Wheeling and Dealing:
Mel Sembler's Shopping Centers


Straight took in nearly $100 million dollars but Mel Sembler did not pocket that money. What he got out of it was being able to go to the US Senate and tell the assembled statesmen that he had been nominated for an ambassadorship because of his work in saving American children and not because he had bought his way in. But he did buy his way in. Where does Mr. Sembler get his money from anyway? Mel Sembler builds and manages shopping centers. That's where.

Attorney Roy G. Harrell, Jr. is a past president of the St. Petersburg Area Chamber of Commerce who has worked for Mel Sembler. In 1988 Sembler tried to build a shopping center in St. Petersburg around 38th and Park Street but 24 residents at Tyronne Village condominiums said no. They were upset enough to sign a petition to stop it. The traffic is murder down here already said condominium dweller Lewis Stofell. Besides Tyronne Mall had 150 stores just a mile away and there was Crossroads Shopping Center plus at least two other malls nearby as well. The city planning commission agreed with its citizens. It recommended against zoning the area commercial because of the existing traffic problems, another shopping center would just add to it. Even the council's own staff advised against allowing Sembler to build yet one more mall. Seems nobody wanted it but Sembler Company. After all Sembler can't make money if he doesn't build any more than a surgeon can't make money unless he cuts. That's when Sembler hired Roy Harrell who also happens to be best friends with City Council member Ron Mason. Before the City Council met to decide the issue, Roy Harrell or one of the Semblers had personally met with all nine council members. They said they would help put in two turning lanes. The final vote for the shopping center nobody wanted? 9 - 0 in favor! That's what Mel Sembler thinks about his neighbors.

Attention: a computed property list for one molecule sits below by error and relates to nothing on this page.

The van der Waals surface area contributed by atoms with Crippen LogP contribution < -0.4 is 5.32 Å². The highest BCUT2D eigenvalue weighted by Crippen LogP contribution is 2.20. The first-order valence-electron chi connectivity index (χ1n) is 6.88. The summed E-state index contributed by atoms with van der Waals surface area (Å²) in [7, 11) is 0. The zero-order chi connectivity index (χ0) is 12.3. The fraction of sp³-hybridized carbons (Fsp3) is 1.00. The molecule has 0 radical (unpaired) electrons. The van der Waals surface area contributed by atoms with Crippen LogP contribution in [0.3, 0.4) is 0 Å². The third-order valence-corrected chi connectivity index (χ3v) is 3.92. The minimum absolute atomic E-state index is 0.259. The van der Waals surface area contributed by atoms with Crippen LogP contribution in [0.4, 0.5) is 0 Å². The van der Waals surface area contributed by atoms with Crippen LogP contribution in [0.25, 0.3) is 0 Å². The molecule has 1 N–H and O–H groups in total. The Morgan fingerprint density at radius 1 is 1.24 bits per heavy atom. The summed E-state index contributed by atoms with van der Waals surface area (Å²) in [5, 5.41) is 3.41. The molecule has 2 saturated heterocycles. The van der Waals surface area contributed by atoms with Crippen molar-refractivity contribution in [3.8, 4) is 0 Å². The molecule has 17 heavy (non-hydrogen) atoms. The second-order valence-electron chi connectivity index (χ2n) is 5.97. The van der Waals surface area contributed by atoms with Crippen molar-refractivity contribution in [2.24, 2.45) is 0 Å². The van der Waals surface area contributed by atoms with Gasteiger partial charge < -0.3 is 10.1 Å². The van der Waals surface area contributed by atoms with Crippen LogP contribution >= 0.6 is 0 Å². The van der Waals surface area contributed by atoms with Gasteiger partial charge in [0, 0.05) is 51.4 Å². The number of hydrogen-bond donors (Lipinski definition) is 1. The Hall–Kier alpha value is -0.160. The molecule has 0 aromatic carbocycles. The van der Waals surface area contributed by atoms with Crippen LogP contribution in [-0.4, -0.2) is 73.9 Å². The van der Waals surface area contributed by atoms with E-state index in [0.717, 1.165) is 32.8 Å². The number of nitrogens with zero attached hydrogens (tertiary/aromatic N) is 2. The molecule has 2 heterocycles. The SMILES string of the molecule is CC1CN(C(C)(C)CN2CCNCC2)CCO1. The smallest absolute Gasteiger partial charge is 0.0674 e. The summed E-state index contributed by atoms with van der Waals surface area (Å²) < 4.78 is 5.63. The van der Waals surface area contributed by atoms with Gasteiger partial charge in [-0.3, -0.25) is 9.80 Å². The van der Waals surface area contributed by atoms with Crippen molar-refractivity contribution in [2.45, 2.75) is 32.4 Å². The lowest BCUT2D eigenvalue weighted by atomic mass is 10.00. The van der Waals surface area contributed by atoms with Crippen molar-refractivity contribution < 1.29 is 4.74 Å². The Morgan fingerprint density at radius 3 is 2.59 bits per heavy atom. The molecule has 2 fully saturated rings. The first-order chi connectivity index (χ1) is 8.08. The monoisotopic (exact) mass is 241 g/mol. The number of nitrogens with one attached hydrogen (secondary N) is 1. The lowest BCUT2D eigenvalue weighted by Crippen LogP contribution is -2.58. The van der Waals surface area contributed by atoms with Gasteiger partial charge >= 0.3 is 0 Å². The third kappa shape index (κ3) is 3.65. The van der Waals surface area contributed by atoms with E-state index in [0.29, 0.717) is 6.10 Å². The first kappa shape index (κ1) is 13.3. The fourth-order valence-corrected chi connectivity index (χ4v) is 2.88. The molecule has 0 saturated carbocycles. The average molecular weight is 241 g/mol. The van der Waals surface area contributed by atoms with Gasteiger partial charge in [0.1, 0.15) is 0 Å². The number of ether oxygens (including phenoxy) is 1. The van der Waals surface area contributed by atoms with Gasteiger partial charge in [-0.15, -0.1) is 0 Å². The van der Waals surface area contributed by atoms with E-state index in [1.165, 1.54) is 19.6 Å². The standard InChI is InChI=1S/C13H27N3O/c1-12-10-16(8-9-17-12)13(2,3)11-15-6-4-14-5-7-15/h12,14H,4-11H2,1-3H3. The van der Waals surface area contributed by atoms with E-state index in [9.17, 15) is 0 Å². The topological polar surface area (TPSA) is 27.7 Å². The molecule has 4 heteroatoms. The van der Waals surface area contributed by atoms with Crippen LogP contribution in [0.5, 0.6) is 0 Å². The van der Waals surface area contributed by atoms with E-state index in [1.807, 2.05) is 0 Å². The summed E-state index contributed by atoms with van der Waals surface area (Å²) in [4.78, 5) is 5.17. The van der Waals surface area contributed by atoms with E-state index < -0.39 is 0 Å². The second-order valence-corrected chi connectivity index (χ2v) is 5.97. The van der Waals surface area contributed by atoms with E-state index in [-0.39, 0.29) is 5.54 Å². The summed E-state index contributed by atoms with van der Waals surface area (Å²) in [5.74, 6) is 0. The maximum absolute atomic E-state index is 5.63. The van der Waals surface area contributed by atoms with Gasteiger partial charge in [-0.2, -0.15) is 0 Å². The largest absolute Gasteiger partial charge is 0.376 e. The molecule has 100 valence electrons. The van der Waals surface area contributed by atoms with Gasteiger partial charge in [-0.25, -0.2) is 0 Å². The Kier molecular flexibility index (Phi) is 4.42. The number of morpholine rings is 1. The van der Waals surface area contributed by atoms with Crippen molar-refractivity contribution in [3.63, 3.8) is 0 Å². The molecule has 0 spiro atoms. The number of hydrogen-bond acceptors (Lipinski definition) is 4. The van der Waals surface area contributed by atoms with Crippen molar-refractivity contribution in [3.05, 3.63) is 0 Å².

In 1987 Mel Sembler teamed up with Scarborough Construction company to plan a 950 new home community in Land O'Lakes, Florida. They were even willing to build a 70 foot wide, 45 MPH roadway to get the people in and out of there. But the state Department of Transportation had been eying the land too. The state was planning a major overhaul of I-275 and needed an express roadway down there, not a little, two-lane roadway. The state was thinking more of an expensive eight lane, 70 MPH highway. When you are in the new home/shopping center building business, traffic lights and roadways are always a headache. After all why should the state build access roads for your projects just so you can make more money? Today James W. Holton, Commissioner of the Florida Transportation Commission, is on the board of directors of Straight now calling itself DFAF. In 1988 when Hillsborough County Commissioner Pick Talley left office he became president of Summer Property and Development a company he formed with Mel's son and Sembler Company president M. Steven Sembler. Ten years later when St. Petersburg councilman Larry Williams and the rest of the city council voted to grant a contract to Sembler's STP Redevelopment company to build the gigantic BayWalk shopping mall, councilman Williams did not disclose immediately that he was a former business partner with Fred Bullard, one of the principals in Sembler's redevelopment company. (The city agreed to build an $11 million parking garage for the venture.)